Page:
Your Needmore bio mentions your preference for clean, white space heavy design. Is there anybody or anything that first inspired you to design in that way?
K: I find that I am extremely influenced by modern art museums and architecture. I love Eames (I felt like I had really “made it” when I was able to get my lovely Eames desk). My first trip to MOMA blew me away. I visit DWR like it is a museum.
R: Life is just a messy place, and design feels more restful and more of a break from the everyday when it’s clean. It leaves you with a peaceful feeling, it clears your head, it lets you focus on what’s really important. It’s not that I think blank white spaces are pretty – far from it. But they are quite good for eliminating distractions and giving you a chance to breathe and think.
You also mention things like eating with your clients and drinking wine in your backyard with them. In what ways does this help your business?
K: Our business is all about knowing our clients and helping them to bring their personality and talents to the rest of the world via the web. The better we know them, the better we can help. But also, collaborating on design takes a fair amount of give and take. We want our clients to feel comfortable talking to us. I have no stats to back it up, but I believe that spending time with our clients is one of the reasons that so many of them work with us over and over again. Plus, we work with incredibly talented and passionate individuals – who wouldn’t want to spend time with them!
R: I agree with Kandace 100% on that. Drinking wine with our clients is a blast.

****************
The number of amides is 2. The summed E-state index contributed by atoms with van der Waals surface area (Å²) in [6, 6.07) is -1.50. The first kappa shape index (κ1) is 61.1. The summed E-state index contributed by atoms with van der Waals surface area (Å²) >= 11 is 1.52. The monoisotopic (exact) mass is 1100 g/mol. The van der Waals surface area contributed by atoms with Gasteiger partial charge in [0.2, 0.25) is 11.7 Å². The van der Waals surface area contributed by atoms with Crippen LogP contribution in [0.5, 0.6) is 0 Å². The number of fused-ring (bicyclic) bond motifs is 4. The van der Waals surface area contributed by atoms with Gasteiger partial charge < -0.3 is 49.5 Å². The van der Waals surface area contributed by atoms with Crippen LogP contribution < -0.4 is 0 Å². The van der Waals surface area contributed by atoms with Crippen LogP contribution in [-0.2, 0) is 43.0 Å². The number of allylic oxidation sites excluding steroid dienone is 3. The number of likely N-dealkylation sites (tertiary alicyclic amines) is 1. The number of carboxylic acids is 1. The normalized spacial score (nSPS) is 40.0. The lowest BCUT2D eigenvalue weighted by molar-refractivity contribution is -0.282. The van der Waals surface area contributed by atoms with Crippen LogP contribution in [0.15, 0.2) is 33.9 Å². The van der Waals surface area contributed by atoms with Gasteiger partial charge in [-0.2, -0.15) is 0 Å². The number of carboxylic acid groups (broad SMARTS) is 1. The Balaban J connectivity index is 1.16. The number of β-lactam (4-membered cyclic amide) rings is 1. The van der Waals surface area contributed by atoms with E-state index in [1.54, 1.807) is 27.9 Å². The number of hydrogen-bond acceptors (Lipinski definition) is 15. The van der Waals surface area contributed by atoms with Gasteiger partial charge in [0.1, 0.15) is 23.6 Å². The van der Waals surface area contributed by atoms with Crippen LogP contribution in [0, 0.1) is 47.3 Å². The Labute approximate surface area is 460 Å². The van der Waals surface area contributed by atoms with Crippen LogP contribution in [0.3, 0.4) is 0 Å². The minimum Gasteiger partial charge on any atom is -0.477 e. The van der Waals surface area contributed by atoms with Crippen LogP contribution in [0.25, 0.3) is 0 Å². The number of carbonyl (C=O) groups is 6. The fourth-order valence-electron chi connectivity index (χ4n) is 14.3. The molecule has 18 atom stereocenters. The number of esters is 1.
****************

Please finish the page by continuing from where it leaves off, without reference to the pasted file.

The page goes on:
What is the most important aspect of maintaining a happy, productive relationship with a client?
K: Most clients are completely overwhelmed and confused about the internet. Our job is to make it easy for them. Use something like Basecamp and then be completely on top of it with information (milestones, to-do’s, etc). Also, give clients your best (most honest) advice and then realize that, ultimately, the project is theirs.
R: Agreed, again. Being a web designer is also being an interpreter. Clients usually have no intrinsic idea of why we make most of the decisions we make, so there’s a lot of explaining to do. An educated client is a happy client, so it’s important to talk it over with them.
If you have anything that you would like to add – advice for a new designer or word’s of wisdom if you will – I’d be more than happy to hear what you have to say.
K: My advice for you is this: get working on a real life portfolio as soon as possible. Every project you take on, give it your all and ask yourself, “would I want this in my portfolio?” If the answer is no – walk away. Your future business will be defined by the projects you take on now. Don’t be afraid to figure out what you are passionate about and say no to anything else.
R: Once again, good advice there from Kandace. I will drop a few nuggets that have been priceless to us. First, aim for the high end of a market. It’s more work but it’s more rewarding. Be more like Apple, less like Dell. Second, at least for starters, pick a niche, have a focus. Don’t just be a “web designer.” Be a designer for connoisseurs. Focus on a small piece of the market with lots of passionate people, and it will be easier to leverage your work. And third, for heaven sake be nice, be friendly, be outgoing. It doesn’t matter how many hours you sit at a computer or how skilled a designer you are: people care about other people, and that’s the end of the story.